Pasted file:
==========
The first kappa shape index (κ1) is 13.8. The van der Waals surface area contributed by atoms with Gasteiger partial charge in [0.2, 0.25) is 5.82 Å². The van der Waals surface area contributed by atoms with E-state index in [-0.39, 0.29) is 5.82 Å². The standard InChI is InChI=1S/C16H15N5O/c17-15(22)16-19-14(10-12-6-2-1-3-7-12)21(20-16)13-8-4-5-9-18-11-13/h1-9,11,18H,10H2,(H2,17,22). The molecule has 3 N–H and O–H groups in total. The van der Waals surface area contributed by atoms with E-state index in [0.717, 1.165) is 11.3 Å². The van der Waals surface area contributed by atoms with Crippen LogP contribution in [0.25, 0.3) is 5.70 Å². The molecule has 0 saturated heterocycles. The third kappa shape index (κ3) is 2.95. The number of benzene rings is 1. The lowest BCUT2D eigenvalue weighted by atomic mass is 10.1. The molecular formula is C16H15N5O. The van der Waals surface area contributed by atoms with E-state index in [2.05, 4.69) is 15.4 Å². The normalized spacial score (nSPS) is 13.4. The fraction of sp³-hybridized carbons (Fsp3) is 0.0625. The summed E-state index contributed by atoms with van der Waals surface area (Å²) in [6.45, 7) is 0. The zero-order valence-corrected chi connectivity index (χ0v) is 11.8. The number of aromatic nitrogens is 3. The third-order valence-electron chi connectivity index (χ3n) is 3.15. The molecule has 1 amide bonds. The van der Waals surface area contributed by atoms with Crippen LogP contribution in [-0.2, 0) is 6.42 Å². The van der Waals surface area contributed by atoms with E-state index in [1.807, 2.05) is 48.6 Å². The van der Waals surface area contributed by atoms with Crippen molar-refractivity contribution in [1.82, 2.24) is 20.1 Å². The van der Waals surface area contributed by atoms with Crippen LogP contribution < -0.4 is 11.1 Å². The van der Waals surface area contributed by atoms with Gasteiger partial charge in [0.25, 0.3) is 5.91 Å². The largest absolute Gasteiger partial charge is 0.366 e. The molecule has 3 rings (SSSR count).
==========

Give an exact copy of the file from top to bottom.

The first kappa shape index (κ1) is 13.8. The van der Waals surface area contributed by atoms with Gasteiger partial charge in [0.2, 0.25) is 5.82 Å². The van der Waals surface area contributed by atoms with E-state index in [-0.39, 0.29) is 5.82 Å². The standard InChI is InChI=1S/C16H15N5O/c17-15(22)16-19-14(10-12-6-2-1-3-7-12)21(20-16)13-8-4-5-9-18-11-13/h1-9,11,18H,10H2,(H2,17,22). The molecule has 3 N–H and O–H groups in total. The van der Waals surface area contributed by atoms with E-state index in [0.717, 1.165) is 11.3 Å². The van der Waals surface area contributed by atoms with Crippen LogP contribution in [0.25, 0.3) is 5.70 Å². The molecule has 0 saturated heterocycles. The third kappa shape index (κ3) is 2.95. The number of benzene rings is 1. The lowest BCUT2D eigenvalue weighted by atomic mass is 10.1. The molecular formula is C16H15N5O. The van der Waals surface area contributed by atoms with E-state index in [2.05, 4.69) is 15.4 Å². The normalized spacial score (nSPS) is 13.4. The fraction of sp³-hybridized carbons (Fsp3) is 0.0625. The summed E-state index contributed by atoms with van der Waals surface area (Å²) in [6.45, 7) is 0. The zero-order valence-corrected chi connectivity index (χ0v) is 11.8. The number of aromatic nitrogens is 3. The third-order valence-electron chi connectivity index (χ3n) is 3.15. The molecule has 1 amide bonds. The van der Waals surface area contributed by atoms with Crippen LogP contribution in [-0.2, 0) is 6.42 Å². The van der Waals surface area contributed by atoms with E-state index in [1.807, 2.05) is 48.6 Å². The van der Waals surface area contributed by atoms with Crippen molar-refractivity contribution in [1.82, 2.24) is 20.1 Å². The van der Waals surface area contributed by atoms with Crippen LogP contribution < -0.4 is 11.1 Å². The van der Waals surface area contributed by atoms with Gasteiger partial charge in [0.25, 0.3) is 5.91 Å². The largest absolute Gasteiger partial charge is 0.366 e. The molecule has 3 rings (SSSR count).